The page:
Are you planning to enjoy a good time and good chocolate with loved ones today? Here is a little chocolate history for you to share with your people and an easy trick to keep your blood pressure in control when you indulge in a chocolate Valentine’s treat.
Mini Chocolate History
The word “cacao” comes from “kakawa,” which meant “God food” to the Olmec people who lived in what is now Central America between 1500 and 500 B.C. Cacao is the purest form of chocolate you can consume, which means it is raw and much less processed than cocoa powder. Cacao is an antioxidant-rich food—but it is fairly bitter. In the early 16thcentury, Cortez, the Spanish conquistador, tried chocolate—hated it. One of his cronies called it “more a drink for pigs than a drink for humanity”! In the 19th century, “original” milk chocolate; a combination of cocoa (roasted and processed cacao beans), cocoa butter, condensed milk, and sugar, was born. Since then, Chocolate became sweeter, richer, and creamier—until recently. As you know, dark chocolate is made with higher content of cacao than milk chocolate, and various intensities are available now as a “healthier option.” The higher the cacao content, the healthier.
Keep blood pressure in control with Green Tea
Dark chocolate is considered healthy, however, research at Northern Arizona University has found that those who ate 60% chocolate (minimum level of cacao content to count as dark chocolate) did become more alert and more attentive (yes, chocolate contains caffeine—and sugar), but their blood pressure also increased! But don’t worry! The research also found that those who consumed chocolate combined with L-theanine, which is a natural relaxant found exclusively in green tea, experienced an immediate drop in blood pressure. Larry Stevens, a professor of psychological sciences at NAU, said the result was remarkable. “We thought that if chocolate acutely elevates blood pressure, and L-theanine lowers blood pressure, then maybe the L-theanine would counteract the short-term hypertensive effects of chocolate.” “L-theanine is a really fascinating substance that lowers blood pressure and produces what we call alpha waves in the brain that are very calm and peaceful.” Stevens hopes the results of this study will encourage manufacturers to investigate further and consider the health benefits of a chocolate bar made with high-cacao content and the addition of L-theanine. And in the meantime, we have an easy and delicious solution—let’s enjoy SEI MEE TEA, naturally rich in L-theanine, along with quality dark chocolate! Cheers to your healthy heart on this Valentine’s Day!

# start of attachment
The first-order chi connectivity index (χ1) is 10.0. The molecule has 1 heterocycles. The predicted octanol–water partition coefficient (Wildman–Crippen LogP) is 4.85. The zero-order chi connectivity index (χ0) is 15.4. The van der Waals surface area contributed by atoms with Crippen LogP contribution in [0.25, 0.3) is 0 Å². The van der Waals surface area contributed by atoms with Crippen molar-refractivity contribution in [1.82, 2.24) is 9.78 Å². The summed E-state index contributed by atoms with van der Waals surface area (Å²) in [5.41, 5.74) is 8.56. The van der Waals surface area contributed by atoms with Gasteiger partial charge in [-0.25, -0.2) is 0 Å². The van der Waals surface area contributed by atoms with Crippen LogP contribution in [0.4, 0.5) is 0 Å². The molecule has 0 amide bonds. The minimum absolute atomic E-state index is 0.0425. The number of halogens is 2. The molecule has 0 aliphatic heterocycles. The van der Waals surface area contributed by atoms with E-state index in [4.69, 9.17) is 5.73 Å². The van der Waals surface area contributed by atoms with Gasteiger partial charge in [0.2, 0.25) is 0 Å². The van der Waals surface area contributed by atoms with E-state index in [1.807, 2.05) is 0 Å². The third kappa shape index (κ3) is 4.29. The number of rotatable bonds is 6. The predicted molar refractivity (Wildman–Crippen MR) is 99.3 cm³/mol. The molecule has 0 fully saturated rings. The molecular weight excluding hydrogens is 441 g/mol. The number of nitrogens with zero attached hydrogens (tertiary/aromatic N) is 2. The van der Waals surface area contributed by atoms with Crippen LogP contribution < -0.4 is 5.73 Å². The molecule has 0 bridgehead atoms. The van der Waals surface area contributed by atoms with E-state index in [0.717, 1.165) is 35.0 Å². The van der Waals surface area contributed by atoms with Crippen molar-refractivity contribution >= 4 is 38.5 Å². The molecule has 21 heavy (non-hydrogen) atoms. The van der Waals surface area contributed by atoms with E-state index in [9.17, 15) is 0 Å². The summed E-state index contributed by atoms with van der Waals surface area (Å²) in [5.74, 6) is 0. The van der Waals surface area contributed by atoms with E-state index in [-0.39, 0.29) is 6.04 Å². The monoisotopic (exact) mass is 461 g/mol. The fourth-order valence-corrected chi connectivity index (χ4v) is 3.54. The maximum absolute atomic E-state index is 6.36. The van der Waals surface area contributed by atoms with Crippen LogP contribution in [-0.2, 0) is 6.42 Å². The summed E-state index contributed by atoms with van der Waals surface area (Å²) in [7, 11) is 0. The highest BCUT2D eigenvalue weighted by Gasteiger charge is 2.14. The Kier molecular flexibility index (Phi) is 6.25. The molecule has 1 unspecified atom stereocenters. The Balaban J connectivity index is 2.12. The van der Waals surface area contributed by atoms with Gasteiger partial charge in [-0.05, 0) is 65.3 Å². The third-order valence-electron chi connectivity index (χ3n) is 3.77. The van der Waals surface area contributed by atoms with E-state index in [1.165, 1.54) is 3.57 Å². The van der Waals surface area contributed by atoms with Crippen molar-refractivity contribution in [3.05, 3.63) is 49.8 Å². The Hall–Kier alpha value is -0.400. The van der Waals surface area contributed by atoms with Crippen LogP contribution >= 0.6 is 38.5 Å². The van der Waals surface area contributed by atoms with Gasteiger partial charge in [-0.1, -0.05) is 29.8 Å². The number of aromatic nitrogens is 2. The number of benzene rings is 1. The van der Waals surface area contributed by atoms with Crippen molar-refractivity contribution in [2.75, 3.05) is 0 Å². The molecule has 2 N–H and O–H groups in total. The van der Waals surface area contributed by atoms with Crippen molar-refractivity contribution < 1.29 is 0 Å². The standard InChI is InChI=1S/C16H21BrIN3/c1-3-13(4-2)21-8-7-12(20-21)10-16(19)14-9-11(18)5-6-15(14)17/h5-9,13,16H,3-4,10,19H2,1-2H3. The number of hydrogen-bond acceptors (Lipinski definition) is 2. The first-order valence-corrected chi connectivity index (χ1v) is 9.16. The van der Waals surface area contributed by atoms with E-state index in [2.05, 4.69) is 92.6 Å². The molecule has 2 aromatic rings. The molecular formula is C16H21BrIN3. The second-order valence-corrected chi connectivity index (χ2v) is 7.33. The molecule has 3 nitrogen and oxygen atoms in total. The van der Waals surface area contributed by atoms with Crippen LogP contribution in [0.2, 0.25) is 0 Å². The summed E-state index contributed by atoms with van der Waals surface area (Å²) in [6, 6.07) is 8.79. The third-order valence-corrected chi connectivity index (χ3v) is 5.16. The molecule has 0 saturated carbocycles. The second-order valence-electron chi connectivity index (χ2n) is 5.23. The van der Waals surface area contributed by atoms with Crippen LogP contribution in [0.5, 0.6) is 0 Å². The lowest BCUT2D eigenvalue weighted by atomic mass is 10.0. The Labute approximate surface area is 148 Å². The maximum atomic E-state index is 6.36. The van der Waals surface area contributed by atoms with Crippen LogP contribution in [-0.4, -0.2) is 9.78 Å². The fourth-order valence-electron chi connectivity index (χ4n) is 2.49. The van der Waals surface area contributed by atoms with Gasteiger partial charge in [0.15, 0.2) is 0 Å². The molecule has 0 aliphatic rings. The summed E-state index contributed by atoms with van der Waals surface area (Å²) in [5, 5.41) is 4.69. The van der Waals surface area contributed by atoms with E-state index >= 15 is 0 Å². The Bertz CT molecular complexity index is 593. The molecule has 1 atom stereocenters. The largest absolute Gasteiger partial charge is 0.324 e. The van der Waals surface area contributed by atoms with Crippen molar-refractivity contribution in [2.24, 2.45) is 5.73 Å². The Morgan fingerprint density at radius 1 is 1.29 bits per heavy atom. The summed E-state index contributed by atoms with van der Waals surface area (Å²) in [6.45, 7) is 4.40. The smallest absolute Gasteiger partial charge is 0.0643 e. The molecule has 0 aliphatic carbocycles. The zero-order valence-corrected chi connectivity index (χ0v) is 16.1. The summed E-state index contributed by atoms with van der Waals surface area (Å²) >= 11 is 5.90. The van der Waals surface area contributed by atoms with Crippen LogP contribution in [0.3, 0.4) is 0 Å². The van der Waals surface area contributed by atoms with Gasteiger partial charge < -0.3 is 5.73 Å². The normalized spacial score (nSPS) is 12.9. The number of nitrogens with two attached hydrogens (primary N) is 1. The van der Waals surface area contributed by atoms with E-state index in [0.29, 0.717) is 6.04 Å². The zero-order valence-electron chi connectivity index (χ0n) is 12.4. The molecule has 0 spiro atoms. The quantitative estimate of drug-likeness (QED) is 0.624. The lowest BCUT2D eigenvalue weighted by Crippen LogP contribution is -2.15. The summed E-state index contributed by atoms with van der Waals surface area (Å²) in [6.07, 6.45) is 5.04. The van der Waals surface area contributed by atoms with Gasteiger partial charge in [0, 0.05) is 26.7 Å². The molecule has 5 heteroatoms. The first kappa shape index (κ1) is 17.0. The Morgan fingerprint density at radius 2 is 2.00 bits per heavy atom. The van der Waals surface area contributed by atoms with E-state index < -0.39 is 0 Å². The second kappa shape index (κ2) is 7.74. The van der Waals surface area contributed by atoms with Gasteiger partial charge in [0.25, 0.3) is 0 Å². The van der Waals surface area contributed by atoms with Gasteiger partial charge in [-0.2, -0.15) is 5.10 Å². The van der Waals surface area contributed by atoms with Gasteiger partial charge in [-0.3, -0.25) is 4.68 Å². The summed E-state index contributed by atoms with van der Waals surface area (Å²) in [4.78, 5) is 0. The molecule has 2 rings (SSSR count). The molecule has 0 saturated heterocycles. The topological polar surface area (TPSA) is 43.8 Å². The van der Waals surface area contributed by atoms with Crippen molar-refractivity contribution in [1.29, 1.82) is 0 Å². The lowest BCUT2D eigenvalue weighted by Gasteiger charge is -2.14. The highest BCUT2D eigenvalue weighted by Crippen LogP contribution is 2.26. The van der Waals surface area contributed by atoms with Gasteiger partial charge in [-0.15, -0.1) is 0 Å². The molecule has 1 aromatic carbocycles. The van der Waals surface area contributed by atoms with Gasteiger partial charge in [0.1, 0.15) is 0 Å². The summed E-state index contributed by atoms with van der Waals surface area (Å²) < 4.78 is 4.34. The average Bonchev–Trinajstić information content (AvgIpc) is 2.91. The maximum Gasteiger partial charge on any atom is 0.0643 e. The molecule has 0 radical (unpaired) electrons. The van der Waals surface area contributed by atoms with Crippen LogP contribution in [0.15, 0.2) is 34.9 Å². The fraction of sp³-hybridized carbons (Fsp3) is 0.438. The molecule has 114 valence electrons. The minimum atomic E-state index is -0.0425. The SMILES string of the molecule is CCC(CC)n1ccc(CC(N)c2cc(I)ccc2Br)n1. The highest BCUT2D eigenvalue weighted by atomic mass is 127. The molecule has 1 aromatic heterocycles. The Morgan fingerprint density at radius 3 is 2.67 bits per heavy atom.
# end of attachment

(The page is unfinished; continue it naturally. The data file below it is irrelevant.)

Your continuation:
Related article: Celebrate “WEE” time—Fun facts about relationships
Related article: Benefits of L-Theanine
Popular Green Tea recipes for special occasions:
Matcha Cream Cocktail with Bailey’s
– Mix 1/2 tsp. MATCHA powder well with 1 Tbsp. warm water. Add 1/4 C to 1/2 C cold water to your taste.
– Add ice to the glass and pour Bailey’s to fill the glass.
– Garnish with a sprig of mint, if you like. Makes 1 serving.
Green Tea Cheesecake
– 1/2 cup sugar, 1 Tbsp. MATCHA powder* (Use Ceremonial Grade Matcha for the natural neon green color), 1 envelope (0.25 oz) unflavored gelatin powder, 1 (8 oz) package cream cheese, softened, 1 cup sour cream, 1 teaspoon vanilla
– Combine sugar, MATCHA powder, and gelatin in a medium bowl. Add boiling water; stir 5 minutes or until gelatin is completely dissolved.
– Beat cream cheese, sour cream, and vanilla in a large bowl with a mixer until blended. Gradually beat in gelatin mixture.
– Pour into five 8oz glasses.
– Refrigerate for 3 hours or until firm. Serve topped with whipped topping, if you wish.
*HOJICHA Cheesecake: Use Hojicha powder instead of MATCHA powder. Substitute 1 cup sour cream with 1 (8 oz) package cream cheese. Stir in 2 Tbsp. maple syrup and 1/4 tsp. Five-spice into gelatin mixture.
Green Tea Ice Cream – The Simplest, Tastiest
– Put 1 can (14 oz) sweetened condensed milk, 2 cups heavy cream, 3 Tbsp. Matcha in a bowl, and stir well until matcha powder is well incorporated.
– Using an electric mixer, whip mixture at high speed until soft peaks form.
– Cover tightly and freeze until ready to serve for about 8 hours.
– If it’s too hard to scoop, run the ice cream scooper under some warm water before each scoop. If the container is microwavable, you can microwave ice cream for 5 seconds to soften it up a little.
– Variation 1: Use “Matcha Mint powder” instead of Matcha to make a delicious Matcha Mint Ice Cream. Variation 2: Use “Hojicha Powder” instead of Matcha to make a delicious Hojicha Ice Cream.
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Meet the Author: Kiyomi